Patient was sent for ultrasound-guided biopsy (Figure 2) to determine the identity of the supraclavicular PET avid lesion, which demonstrated benign thyroid tissue on microscopic analysis. Given the close relation of the biopsy target to the left thyroid lobe as shown on the coronal post-contrast CT scan (Figure 3), the possibility of non-targeted biopsy was considered. CT-guided re-biopsy was carried out (Figure 4), which again showed benign thyroid tissue (Figure 5). Patient tolerated both biopsy procedures well with no complications. No further intervention was proceeded on these findings and the patient was referred to surgery for further management of esophageal cancer. All procedures performed in studies were in accordance with the ethical standards of the institutional and/or national research committee(s) and with the Helsinki Declaration (as revised in 2013). Written informed consent was obtained from the patient for publication of this case report and accompanying images. A copy of the written consent is available for review by the editorial office of this journal.

Figure 2 Ultrasound guided core-biopsy and fine needle aspiration of presumed left supraclavicular node. (A) A 2.7×2.4 cm hyperechoic smoothly marginated mass that is medial and posterior to the LCA and abutting the LT lobe; (B) transverse color doppler sonogram of left neck mass demonstrates hypervascularity; (C) using a lateral approach, core biopsy of the mass was obtained and pathological analysis revealed normal thyroid tissue. A decision was made for repeat biopsy under CT guidance due to concern of non-targeted biopsy. LT, left thyroid; LCA, left carotid artery; CT, computerized tomography.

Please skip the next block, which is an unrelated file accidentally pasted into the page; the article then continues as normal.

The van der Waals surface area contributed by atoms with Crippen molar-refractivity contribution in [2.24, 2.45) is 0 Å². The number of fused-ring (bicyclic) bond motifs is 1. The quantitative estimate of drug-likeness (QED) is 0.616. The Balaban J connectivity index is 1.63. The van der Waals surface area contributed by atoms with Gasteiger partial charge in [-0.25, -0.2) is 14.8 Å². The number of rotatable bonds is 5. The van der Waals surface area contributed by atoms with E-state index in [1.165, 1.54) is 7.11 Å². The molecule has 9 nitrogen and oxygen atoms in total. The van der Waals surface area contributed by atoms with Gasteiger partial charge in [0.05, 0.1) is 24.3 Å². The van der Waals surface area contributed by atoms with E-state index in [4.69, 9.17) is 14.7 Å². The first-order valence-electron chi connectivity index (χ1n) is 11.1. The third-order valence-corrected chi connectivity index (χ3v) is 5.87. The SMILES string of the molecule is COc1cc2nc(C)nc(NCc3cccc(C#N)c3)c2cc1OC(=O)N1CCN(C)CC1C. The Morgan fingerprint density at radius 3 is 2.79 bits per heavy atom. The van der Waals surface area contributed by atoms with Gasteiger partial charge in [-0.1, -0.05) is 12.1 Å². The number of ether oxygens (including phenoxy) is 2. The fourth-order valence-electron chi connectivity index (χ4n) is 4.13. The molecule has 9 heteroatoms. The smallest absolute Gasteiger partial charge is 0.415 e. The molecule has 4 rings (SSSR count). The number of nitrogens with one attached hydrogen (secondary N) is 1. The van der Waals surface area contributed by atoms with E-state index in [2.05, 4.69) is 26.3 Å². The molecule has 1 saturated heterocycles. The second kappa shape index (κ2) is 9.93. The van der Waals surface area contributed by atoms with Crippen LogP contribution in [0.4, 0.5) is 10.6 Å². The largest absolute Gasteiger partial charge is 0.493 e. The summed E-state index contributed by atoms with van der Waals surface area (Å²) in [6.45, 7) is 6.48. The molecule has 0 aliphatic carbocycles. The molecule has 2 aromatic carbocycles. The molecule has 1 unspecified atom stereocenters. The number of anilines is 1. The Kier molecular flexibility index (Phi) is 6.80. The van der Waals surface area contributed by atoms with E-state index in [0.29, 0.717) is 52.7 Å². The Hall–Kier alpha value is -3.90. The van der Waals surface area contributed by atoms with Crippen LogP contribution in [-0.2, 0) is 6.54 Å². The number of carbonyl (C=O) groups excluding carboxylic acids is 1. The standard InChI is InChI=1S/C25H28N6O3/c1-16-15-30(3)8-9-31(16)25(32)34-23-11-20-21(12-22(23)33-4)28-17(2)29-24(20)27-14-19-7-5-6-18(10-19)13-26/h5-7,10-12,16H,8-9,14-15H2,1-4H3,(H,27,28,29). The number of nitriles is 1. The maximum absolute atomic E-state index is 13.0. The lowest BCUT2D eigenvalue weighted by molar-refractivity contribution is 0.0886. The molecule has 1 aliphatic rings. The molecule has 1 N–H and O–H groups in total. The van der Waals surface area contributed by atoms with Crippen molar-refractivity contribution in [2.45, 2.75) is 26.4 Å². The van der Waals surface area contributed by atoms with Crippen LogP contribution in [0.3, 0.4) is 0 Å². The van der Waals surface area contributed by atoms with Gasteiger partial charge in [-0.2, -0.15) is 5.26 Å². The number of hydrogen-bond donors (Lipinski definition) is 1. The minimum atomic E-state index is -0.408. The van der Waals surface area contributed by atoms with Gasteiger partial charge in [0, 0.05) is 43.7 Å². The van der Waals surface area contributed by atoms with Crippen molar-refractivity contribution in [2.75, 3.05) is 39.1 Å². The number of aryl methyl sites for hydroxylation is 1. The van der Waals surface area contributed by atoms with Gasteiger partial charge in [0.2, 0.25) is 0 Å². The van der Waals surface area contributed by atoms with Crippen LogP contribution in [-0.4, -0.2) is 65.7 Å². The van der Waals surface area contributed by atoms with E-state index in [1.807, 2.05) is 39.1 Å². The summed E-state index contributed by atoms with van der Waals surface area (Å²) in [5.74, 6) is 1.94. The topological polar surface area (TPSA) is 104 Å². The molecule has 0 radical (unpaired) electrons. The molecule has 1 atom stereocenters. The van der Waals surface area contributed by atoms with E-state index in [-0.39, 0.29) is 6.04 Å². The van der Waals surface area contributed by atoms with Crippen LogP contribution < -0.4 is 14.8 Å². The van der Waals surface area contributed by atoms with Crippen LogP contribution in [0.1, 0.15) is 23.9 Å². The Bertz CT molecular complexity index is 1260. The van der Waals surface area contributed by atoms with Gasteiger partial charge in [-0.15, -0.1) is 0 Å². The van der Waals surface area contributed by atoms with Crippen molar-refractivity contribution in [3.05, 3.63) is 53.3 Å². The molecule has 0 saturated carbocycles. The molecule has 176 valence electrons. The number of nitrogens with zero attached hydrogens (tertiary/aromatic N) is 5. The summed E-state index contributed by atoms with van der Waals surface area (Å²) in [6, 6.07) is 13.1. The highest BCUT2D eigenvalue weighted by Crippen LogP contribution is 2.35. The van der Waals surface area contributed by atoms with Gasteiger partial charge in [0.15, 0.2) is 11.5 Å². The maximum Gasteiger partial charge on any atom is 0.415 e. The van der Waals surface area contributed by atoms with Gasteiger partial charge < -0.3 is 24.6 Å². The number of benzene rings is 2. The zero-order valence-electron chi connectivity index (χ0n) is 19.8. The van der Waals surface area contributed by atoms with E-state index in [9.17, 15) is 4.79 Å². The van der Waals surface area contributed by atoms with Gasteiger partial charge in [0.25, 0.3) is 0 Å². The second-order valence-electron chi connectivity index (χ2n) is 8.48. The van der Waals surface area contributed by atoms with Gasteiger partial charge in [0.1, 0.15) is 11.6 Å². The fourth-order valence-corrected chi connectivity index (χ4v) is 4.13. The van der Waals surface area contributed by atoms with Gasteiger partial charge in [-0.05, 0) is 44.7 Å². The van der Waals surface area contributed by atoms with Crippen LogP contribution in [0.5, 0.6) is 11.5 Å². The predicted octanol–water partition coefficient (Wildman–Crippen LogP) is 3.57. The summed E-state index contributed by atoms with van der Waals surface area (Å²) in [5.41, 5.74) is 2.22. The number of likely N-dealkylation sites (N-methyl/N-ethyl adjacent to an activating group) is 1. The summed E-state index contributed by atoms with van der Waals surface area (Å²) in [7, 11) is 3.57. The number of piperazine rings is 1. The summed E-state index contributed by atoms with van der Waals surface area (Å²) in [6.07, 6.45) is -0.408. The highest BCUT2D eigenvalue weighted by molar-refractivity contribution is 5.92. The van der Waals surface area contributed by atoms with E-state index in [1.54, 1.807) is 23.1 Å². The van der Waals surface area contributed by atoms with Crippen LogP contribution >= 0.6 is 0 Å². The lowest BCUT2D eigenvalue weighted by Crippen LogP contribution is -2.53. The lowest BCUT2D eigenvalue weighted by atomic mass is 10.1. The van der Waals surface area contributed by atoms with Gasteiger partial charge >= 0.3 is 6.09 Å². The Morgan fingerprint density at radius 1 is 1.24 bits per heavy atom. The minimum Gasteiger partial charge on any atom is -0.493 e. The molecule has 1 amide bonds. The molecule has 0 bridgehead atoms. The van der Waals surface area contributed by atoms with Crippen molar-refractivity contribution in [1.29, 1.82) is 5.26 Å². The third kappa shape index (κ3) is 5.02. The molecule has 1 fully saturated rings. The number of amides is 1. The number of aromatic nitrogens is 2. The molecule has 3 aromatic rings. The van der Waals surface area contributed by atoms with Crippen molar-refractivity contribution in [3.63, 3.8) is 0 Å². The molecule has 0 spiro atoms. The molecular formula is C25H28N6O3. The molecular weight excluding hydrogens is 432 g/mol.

Figure 3 Reformatted coronal post-contrast CT shows lesion of interest ET abutting the normal appearing LT lobe. Note the heterogeneously enhanced lesion which morphologically appears similar to an enlarged lymph node. Figure 4 confirms the needle position of the lesion on the biopsy day. ET, ectopic thyroid; RT, right thyroid; LT, left thyroid; CT, computerized tomography.
Figure 4 Axial CT of the neck without contrast exhibits biopsy device cannula just anterior to left neck mass with intralesional needle biopsy air tract. CT, computerized tomography.
Figure 5 H&E microscopy of repeat core biopsy specimens demonstrated normal thyroid tissue architecture. (A) Low 10× and (B) high 40× magnification of microscopy. No evidence of lymphoid tissue was observed in the collected specimens, effectively ruling out the possibility of thyroid inclusions within a cervical lymph node. Thyroid follicles (circled). C, colloid; BV, capillaries.


Ectopic thyroid is defined as thyroid tissue found outside of the normal anatomic location of the thyroid gland (7). Thyroid gland derives from the endodermal tissue and initiates its migratory pathway from the foramen cecum (1,2). Under normal embryological process, thyroid gland descends as the bi-lobed diverticulum from the foramen cecum to the anterior of hyoid bone (2). By 7th gestational week, thyroid gland reaches its anatomic destination at upper trachea, anterior to the 2nd to 4th tracheal rings, posterior to the sternothyroid and sternohyoid muscles and inferior to the laryngeal thyroid cartilage (2,4). An exact etiology for the formation of ectopic thyroid has not been well studied. Studies have shown that ectopic thyroid have been found in both medial and peripheral structures including submandibular, sublingual, laryngeal, esophageal, cervical, mediastinal, pericardial, and aortic sites (3,4). The prevalence of ectopic thyroid ranges from 1/100,000 to 1/300,000 (1,2).